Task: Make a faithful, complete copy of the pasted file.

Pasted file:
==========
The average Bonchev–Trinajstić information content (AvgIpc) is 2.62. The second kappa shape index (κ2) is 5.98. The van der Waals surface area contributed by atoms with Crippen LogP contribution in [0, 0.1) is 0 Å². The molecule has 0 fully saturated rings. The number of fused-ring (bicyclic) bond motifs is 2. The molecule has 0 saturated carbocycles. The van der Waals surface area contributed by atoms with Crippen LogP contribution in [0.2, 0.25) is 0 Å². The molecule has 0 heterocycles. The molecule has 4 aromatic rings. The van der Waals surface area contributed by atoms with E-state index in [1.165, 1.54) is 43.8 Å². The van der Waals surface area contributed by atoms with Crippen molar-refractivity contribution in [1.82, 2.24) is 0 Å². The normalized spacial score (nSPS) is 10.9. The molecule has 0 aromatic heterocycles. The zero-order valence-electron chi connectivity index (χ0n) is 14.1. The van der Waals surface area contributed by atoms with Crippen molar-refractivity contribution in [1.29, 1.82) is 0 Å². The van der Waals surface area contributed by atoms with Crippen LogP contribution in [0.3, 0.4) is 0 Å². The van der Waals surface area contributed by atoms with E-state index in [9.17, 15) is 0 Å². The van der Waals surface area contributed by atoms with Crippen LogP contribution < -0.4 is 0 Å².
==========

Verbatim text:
The average Bonchev–Trinajstić information content (AvgIpc) is 2.62. The second kappa shape index (κ2) is 5.98. The van der Waals surface area contributed by atoms with Crippen LogP contribution in [0, 0.1) is 0 Å². The molecule has 0 fully saturated rings. The number of fused-ring (bicyclic) bond motifs is 2. The molecule has 0 saturated carbocycles. The van der Waals surface area contributed by atoms with Crippen LogP contribution in [0.2, 0.25) is 0 Å². The molecule has 0 heterocycles. The molecule has 4 aromatic rings. The van der Waals surface area contributed by atoms with E-state index in [1.165, 1.54) is 43.8 Å². The van der Waals surface area contributed by atoms with Crippen molar-refractivity contribution in [1.82, 2.24) is 0 Å². The normalized spacial score (nSPS) is 10.9. The molecule has 0 aromatic heterocycles. The zero-order valence-electron chi connectivity index (χ0n) is 14.1. The van der Waals surface area contributed by atoms with Crippen molar-refractivity contribution in [1.29, 1.82) is 0 Å². The van der Waals surface area contributed by atoms with Crippen LogP contribution in [0.3, 0.4) is 0 Å². The van der Waals surface area contributed by atoms with E-state index in [9.17, 15) is 0 Å². The van der Waals surface area contributed by atoms with Crippen LogP contribution < -0.4 is 0 Å².